BAKERSFIELD, Calif. -- A “Free the People” caravan from Oakland to Bakersfield brought together immigration advocates, youth leaders, and community organizers from around the state at the Mesa Verde Detention Center on Saturday May 30th.
According to the BAJI website, one of demands of the caravan was an end to the so-called “bed quota,” by which Congress requires that the federal government keep 34,000 beds in detainment centers filled at all times. Sixty-two percent of these beds are owned by private companies like the GEO Group, according to a report released last month by Grassroots Leadership, which also said that the GEO Group has seen its profits rise by 244 percent since the quota was implemented. Read more about Caravan Seeks to End Mass Detention
A conversation on prison in America wouldn’t be complete without a mention of the prison industrial complex and private prisons. The term “prison industrial complex” is used to attribute the rapid expansion of the US inmate population to the political influence of private prison companies and businesses that supply goods and services to government prison agencies. People get paid off of prison, basically. The term is derived from the military industrial complex of the 1950s.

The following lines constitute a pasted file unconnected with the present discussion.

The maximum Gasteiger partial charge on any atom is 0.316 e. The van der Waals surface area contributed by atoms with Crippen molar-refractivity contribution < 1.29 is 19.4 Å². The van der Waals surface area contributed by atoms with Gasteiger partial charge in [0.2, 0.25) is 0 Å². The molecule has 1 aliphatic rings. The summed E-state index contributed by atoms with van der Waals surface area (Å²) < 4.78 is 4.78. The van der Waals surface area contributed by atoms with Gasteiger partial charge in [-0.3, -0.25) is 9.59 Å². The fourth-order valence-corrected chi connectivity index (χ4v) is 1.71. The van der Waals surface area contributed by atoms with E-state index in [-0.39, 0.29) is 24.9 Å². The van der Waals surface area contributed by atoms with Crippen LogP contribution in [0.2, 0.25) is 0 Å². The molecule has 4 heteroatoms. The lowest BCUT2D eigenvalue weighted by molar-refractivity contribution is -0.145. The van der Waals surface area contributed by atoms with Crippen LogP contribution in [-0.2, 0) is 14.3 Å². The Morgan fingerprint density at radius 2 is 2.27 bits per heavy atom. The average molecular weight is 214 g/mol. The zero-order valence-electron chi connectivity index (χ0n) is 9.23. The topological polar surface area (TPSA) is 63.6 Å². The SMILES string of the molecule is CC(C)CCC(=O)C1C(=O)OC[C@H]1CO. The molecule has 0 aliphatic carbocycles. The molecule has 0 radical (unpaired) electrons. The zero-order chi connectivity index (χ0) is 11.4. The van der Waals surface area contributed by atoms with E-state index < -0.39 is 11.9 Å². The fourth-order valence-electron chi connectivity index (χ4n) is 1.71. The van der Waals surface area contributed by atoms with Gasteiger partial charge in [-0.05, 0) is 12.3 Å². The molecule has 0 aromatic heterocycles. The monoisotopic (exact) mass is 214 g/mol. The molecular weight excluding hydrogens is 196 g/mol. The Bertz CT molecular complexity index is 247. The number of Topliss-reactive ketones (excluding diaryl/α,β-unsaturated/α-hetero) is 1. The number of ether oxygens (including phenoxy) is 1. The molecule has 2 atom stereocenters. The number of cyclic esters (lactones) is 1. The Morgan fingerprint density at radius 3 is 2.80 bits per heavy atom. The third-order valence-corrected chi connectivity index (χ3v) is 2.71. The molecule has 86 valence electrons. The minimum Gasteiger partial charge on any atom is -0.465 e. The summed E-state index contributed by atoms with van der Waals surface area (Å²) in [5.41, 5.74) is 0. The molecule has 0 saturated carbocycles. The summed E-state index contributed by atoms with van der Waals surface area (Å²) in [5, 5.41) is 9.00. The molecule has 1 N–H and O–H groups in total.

In 2010 the Department of Homeland Security adopted a bed quota that required Immigration and Custom Enforcement to detain about 34,000 individuals on any given day. The quota certainly did not benefit immigrants, but it did prove to be extraordinarily lucrative for the private prison companies that picked up the new business. A report released last week by Grassroots Leadership, a Texas non-profit, details how private prison companies have spent five years lobbying the government, not only to maintain that bed quota, but to enact conservative immigration reform that would continue to ensure a steady flow of inmates into its detention centers. So they get paid to put immigrants in beds in private prisons, in America. Read more about The Full Transcript Of Heems' Lecture On Police Brutality And South Asian American Apathy